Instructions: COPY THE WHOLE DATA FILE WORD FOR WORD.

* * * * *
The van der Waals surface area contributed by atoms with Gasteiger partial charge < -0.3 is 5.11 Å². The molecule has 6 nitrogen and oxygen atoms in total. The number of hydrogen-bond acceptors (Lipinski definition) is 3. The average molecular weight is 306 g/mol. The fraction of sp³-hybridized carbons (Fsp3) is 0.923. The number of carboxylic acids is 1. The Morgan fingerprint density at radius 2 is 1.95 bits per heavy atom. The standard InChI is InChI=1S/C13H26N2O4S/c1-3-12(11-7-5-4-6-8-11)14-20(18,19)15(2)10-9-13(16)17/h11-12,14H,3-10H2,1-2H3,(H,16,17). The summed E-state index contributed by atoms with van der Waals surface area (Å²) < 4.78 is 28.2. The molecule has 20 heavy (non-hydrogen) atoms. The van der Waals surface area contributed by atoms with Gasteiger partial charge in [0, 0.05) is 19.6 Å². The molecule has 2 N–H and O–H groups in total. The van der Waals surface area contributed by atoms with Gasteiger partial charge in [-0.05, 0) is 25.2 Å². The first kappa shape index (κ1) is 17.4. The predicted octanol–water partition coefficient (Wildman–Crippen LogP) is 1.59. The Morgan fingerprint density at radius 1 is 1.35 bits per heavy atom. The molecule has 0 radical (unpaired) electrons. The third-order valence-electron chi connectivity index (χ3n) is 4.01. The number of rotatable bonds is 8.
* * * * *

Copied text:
The van der Waals surface area contributed by atoms with Gasteiger partial charge < -0.3 is 5.11 Å². The molecule has 6 nitrogen and oxygen atoms in total. The number of hydrogen-bond acceptors (Lipinski definition) is 3. The average molecular weight is 306 g/mol. The fraction of sp³-hybridized carbons (Fsp3) is 0.923. The number of carboxylic acids is 1. The Morgan fingerprint density at radius 2 is 1.95 bits per heavy atom. The standard InChI is InChI=1S/C13H26N2O4S/c1-3-12(11-7-5-4-6-8-11)14-20(18,19)15(2)10-9-13(16)17/h11-12,14H,3-10H2,1-2H3,(H,16,17). The summed E-state index contributed by atoms with van der Waals surface area (Å²) < 4.78 is 28.2. The molecule has 20 heavy (non-hydrogen) atoms. The van der Waals surface area contributed by atoms with Gasteiger partial charge in [0, 0.05) is 19.6 Å². The molecule has 2 N–H and O–H groups in total. The van der Waals surface area contributed by atoms with Gasteiger partial charge in [-0.05, 0) is 25.2 Å². The first kappa shape index (κ1) is 17.4. The predicted octanol–water partition coefficient (Wildman–Crippen LogP) is 1.59. The Morgan fingerprint density at radius 1 is 1.35 bits per heavy atom. The molecule has 0 radical (unpaired) electrons. The third-order valence-electron chi connectivity index (χ3n) is 4.01. The number of rotatable bonds is 8.